Nicholas Seriot detailed these possible iPhone privacy risks in a talk he delivered in Geneva, during which he also outlined possible defense strategies, suggesting that Apple should design the iPhone OS to require users to authorize read or read-write access by iPhone applications to potentially sensitive on-device information such as the Address Book, add firewall functionality to the device and ensure the keyboard cache is not as readily available to third-party applications.
Developers of apps on the App Store worked out a way of stopping users from running cracked apps on their device but now the developer of the LockDown app on the Cydia store has stopped the application from running, if you’re blocking AdMob ad’s on the iPhone. Using the app AdMob BeGone on the device stops the app from running and requires you to remove it before it will work again.
It makes sense as LockDown is a free app from Cydia and so they rely on donations and Ad’s but will this be the beginning of all app’s doing this, or just a select few like cracked apps?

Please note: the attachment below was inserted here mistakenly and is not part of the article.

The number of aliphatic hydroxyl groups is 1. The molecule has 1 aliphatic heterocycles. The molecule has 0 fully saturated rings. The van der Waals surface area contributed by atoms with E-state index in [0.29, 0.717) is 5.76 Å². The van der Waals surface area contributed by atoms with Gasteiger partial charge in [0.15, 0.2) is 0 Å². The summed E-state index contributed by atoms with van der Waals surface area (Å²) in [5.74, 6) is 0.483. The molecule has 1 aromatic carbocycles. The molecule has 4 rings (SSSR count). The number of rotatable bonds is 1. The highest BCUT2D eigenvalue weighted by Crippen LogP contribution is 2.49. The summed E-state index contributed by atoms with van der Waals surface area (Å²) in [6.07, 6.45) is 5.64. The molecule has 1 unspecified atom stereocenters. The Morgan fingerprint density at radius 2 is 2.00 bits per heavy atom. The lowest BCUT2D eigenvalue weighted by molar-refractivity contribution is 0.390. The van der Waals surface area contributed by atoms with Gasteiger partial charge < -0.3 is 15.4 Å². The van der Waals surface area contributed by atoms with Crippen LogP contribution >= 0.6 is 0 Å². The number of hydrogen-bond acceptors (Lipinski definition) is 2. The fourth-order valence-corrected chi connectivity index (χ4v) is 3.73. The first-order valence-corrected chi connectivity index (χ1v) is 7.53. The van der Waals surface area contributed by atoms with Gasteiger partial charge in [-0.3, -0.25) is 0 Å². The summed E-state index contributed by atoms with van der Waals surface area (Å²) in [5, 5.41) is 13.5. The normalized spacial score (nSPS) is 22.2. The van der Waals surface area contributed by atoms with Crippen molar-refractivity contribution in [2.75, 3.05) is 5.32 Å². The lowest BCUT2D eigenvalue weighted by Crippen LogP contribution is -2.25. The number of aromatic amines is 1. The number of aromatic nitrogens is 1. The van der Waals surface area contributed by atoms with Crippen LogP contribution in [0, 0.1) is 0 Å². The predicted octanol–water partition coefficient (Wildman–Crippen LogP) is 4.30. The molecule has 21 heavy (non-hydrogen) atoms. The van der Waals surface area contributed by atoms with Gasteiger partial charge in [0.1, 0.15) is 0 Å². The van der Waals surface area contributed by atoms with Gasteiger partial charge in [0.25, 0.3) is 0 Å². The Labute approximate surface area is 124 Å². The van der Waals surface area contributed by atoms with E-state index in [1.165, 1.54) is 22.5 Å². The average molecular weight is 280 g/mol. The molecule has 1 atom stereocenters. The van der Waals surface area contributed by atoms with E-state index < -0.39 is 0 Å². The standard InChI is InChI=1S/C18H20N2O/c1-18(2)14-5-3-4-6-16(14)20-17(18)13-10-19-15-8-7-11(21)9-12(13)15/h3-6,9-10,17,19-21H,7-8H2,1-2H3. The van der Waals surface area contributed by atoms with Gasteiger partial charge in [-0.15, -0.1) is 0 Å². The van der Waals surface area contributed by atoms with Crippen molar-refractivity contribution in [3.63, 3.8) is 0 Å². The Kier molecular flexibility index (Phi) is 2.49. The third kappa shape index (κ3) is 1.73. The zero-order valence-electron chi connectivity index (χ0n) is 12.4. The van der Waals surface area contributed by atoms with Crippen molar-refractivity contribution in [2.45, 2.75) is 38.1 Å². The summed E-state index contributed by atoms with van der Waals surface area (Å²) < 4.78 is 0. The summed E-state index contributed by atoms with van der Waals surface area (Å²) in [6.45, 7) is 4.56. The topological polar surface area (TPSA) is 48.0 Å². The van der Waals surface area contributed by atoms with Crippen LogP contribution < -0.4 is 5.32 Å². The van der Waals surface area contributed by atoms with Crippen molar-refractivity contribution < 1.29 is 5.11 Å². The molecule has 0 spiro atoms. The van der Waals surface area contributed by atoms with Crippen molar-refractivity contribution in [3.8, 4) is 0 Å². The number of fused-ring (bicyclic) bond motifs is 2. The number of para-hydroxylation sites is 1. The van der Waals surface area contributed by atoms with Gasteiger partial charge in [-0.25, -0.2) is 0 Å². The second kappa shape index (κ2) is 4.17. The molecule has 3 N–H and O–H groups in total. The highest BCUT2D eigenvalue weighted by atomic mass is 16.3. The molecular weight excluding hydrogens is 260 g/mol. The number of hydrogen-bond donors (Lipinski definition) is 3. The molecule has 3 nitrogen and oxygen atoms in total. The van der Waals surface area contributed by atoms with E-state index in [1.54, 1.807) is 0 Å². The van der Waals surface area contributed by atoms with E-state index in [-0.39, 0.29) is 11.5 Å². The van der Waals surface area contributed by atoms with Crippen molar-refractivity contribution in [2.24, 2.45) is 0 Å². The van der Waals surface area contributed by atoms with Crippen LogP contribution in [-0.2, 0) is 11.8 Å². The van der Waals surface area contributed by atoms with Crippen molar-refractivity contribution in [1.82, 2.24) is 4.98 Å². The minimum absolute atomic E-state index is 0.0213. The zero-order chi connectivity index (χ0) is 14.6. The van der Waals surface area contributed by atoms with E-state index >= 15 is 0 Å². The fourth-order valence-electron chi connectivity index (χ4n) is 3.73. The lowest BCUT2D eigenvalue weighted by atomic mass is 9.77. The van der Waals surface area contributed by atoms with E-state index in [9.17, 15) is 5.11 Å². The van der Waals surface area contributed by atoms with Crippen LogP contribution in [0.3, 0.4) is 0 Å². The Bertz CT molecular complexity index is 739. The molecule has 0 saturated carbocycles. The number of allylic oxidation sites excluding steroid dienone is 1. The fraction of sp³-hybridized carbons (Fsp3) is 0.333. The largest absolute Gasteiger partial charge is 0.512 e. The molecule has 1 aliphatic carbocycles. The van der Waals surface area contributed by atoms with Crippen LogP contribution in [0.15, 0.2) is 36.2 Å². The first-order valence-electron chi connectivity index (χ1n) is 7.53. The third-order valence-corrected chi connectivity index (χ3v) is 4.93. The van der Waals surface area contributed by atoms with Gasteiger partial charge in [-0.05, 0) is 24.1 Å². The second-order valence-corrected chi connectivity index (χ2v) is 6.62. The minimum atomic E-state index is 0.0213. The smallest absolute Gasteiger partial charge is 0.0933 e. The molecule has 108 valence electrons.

There has been news today of yet another iPhone worm that affects users who have unsecured SSH installed on their device.
Security Company, F-Secure, has unearthed this latest worm for the iPhone which targets people in the Netherlands, as it did before with the first exploit of unsecured SSH. It targets users who use their iPhone to online bank with ING. Much like a phishing attack, it redirects the bank’s users to a look-a-like website with a log-in screen.
The worm only affects jailbroken devices as before, and only devices with SSH that has the default password are affected. This latest worm is more serious than the ones prior, as they were created to warn people, that things such as this could happen. The security company, F-Secure, have also said that it can behave like a botnet and send itself to other un-secure devices on a local WiFi network.
The phone can be controlled by the hacker remotely without the knowledge or permission of the user. Hackers can ring people, text people, copy your contacts or what ever they wish with your device if it’s left open. At the moment it’s only spreading around the Netherlands, but soon enough malicious hackers will most likely take advantage of the users who don’t change the default password.